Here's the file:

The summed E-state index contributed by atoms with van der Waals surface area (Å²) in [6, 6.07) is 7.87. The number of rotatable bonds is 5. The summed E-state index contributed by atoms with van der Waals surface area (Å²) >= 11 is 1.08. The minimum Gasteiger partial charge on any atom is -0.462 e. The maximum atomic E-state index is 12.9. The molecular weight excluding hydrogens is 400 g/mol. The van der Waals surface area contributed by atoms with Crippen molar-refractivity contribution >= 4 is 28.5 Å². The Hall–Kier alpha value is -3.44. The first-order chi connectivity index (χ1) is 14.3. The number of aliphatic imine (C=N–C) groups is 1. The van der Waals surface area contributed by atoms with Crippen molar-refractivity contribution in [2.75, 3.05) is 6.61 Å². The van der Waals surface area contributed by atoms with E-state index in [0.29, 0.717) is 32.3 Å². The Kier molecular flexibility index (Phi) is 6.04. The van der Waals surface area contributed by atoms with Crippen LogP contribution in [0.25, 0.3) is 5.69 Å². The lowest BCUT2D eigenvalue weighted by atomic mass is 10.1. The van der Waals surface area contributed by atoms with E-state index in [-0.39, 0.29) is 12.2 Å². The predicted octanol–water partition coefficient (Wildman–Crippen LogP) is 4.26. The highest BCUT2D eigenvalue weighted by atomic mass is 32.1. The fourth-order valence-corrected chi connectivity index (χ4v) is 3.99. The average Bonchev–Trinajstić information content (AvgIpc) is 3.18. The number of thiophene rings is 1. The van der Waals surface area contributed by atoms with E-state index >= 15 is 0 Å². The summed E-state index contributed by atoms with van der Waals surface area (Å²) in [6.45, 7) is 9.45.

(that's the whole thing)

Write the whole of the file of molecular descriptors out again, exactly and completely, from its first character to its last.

The summed E-state index contributed by atoms with van der Waals surface area (Å²) in [6, 6.07) is 7.87. The number of rotatable bonds is 5. The summed E-state index contributed by atoms with van der Waals surface area (Å²) >= 11 is 1.08. The minimum Gasteiger partial charge on any atom is -0.462 e. The maximum atomic E-state index is 12.9. The molecular weight excluding hydrogens is 400 g/mol. The van der Waals surface area contributed by atoms with Crippen molar-refractivity contribution >= 4 is 28.5 Å². The Hall–Kier alpha value is -3.44. The first-order chi connectivity index (χ1) is 14.3. The number of aliphatic imine (C=N–C) groups is 1. The van der Waals surface area contributed by atoms with Crippen molar-refractivity contribution in [2.75, 3.05) is 6.61 Å². The van der Waals surface area contributed by atoms with E-state index in [0.29, 0.717) is 32.3 Å². The Kier molecular flexibility index (Phi) is 6.04. The van der Waals surface area contributed by atoms with Crippen LogP contribution in [0.25, 0.3) is 5.69 Å². The lowest BCUT2D eigenvalue weighted by atomic mass is 10.1. The van der Waals surface area contributed by atoms with E-state index in [-0.39, 0.29) is 12.2 Å². The predicted octanol–water partition coefficient (Wildman–Crippen LogP) is 4.26. The highest BCUT2D eigenvalue weighted by atomic mass is 32.1. The fourth-order valence-corrected chi connectivity index (χ4v) is 3.99. The average Bonchev–Trinajstić information content (AvgIpc) is 3.18. The number of thiophene rings is 1. The van der Waals surface area contributed by atoms with E-state index >= 15 is 0 Å². The summed E-state index contributed by atoms with van der Waals surface area (Å²) in [6.45, 7) is 9.45.